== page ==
The Different Types Of Vegetarian Diets

When considering the different types of vegetarian diet plans, it is equally important to focus, not only on what you are trying to accomplish by going meatless, but also on what you're actually comfortable with.
Mile High Pizza Our best advice is still...experiment, experiment, experiment!

Your best decisions will be made after you have some hands-on experience under your belt.


This general term applies to all who claim to base their diet on plant-based food sources. Commonly used, the term "vegetarian" refers to someone who doesn't eat meat. However there are some folks who claim to be vegetarian since they say "no" to red meat but will still eat fish or chicken. This is a very broad and generalized category where there are no hard and fast rules.


Although there are a lot of different names out there that describe the different types of vegetarian diets, "vegan" is the only truly vegetarian diet. A vegan eats only plant-based foods, period...nothing else. Some people are vegan for religious reasons. Others not only follow a meatless regimen but may also refuse to wear leather goods and are motivated by "animal rights" concerns above anything else. But the majority of vegans are centered on maintaining a healthy and natural diet and lifestyle.


This type of meatless diet is a plant-based regimen with the addition of some milk and milk products. This is probably one of the most popular types of vegetarian diet and the easiest to follow in today's modern society. Lacto-vegetarians have historical roots in many different western cultures. But, most notably, it is a prevalent dietary choice in India where the diet is widespread across the entire subcontinent and dates back thousands of years.


This diet is the same as lacto-vegetarian with the addition of eggs and egg products.


A fruitarian follows the vegan type of vegetarian diet but severely limits his food choices to raw fruits with some nuts and seeds. Although lettuce, sprouts or herbs may be included, the diet is almost totally based on fruits with very little vegetable consumption.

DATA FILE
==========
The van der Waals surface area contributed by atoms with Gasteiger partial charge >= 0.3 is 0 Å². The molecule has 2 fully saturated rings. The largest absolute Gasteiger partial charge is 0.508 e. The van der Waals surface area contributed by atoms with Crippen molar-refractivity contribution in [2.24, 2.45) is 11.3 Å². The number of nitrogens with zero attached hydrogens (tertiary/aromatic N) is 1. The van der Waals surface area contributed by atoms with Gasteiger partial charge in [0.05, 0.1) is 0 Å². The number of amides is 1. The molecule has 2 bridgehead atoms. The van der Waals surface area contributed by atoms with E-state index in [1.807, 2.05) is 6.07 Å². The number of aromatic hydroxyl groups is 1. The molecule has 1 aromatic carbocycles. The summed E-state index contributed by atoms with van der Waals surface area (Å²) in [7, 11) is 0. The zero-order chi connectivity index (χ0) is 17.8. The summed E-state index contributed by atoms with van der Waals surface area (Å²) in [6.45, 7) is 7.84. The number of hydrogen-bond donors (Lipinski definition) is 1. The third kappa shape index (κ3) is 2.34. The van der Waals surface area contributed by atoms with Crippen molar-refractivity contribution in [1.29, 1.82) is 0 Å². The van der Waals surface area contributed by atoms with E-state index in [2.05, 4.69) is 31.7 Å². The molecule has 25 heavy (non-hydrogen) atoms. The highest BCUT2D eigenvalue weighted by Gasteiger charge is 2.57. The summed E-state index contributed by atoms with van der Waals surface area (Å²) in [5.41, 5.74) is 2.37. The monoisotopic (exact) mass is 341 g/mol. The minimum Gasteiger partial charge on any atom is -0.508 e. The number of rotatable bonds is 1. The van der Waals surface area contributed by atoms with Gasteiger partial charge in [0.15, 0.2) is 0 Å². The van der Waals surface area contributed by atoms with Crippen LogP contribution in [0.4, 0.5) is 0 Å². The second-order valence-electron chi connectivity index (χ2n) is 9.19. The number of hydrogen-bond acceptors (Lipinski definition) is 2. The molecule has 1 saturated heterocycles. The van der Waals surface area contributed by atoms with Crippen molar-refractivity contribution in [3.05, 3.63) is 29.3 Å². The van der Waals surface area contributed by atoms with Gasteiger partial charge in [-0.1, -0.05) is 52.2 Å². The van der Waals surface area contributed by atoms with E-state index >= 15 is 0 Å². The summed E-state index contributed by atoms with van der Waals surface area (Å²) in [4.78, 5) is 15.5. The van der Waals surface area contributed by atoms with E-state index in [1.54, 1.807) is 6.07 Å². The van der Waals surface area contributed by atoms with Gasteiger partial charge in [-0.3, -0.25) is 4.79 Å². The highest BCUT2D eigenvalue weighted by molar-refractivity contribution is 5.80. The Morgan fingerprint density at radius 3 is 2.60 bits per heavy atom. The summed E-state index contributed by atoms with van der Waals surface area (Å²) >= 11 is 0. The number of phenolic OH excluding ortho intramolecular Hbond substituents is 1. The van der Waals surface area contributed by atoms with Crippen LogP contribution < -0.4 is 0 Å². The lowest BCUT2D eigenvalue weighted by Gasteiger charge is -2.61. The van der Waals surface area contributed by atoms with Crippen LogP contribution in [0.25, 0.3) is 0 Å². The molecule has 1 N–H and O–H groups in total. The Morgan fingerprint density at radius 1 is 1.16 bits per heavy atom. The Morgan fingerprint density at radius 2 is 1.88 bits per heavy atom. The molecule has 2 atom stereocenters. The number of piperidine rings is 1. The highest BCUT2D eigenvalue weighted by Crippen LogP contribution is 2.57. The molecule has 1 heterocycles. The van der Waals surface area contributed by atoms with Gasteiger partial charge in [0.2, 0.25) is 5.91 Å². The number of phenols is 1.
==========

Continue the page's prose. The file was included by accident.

Raw Foodies

This predominantly vegetarian diet can include anything that is eaten raw and uncooked. It may or may not include the consumsion of eggs, milk or certain seafoods that can be eaten raw.

Roasted Vegetables

Especially if you are a purist and want to try to follow a strict fruitarian or raw food diet plan, we highly recommend that you do your due diligence. Do your own research and thoroughly test and experiment with these diets. Some may be quite difficult to follow, especially if you happen to be eating anywhere but at home.

In our experience, we found that there always seemed to be a "latent hunger" that would never quite get satisfied, particularly with the totally raw food diet plans.

But we make the same recommendation to everyone interested in becoming vegetarian...experiment!

Your own experience will be far more valuable to you than if you simply read about the different types of vegetarian diets and then try to base your decision on that alone. Try it on for size, live with it for a while and, only then, come to your own conclusions. And don't be afraid to try something new for a change just to see how it works for you. You just might surprise yourself.
David and Skye
Our personal diet plan ultimately evolved into lacto-vegetarian. Of all the types of vegetarian diets we have experimented with, this turned out for us to be the food regimen with which we are the most comfortable. The bulk of our diet consists of fresh fruits and vegetables with a modest amount of bread, pasta, beans or grains and sometimes cheese or soy products added for a bit of flair. With the exception of the cheese, our vegetarian diet plan is totally vegan.

Once we have decided on our own personal vegetarian diet plan and started to follow it on a daily basis, we can expect to start enjoying some of the

Benefits of a Vegetarian Diet.

What Type of Vegetarian Are You?

There's no right or wrong answer to that question. That decision is yours alone. However we'd love to hear about your choices, how you arrived at them and why they're important to you.

Also, your contribution might be just what another Meatless Living reader needs to hear in order to complete their transition to going meatless!

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A Philosophical Choice Not rated yet
I don't want to get too philosophical here, but I have to admit that what ultimately triggered my resolution to finally go totally meatless was the Hindu …

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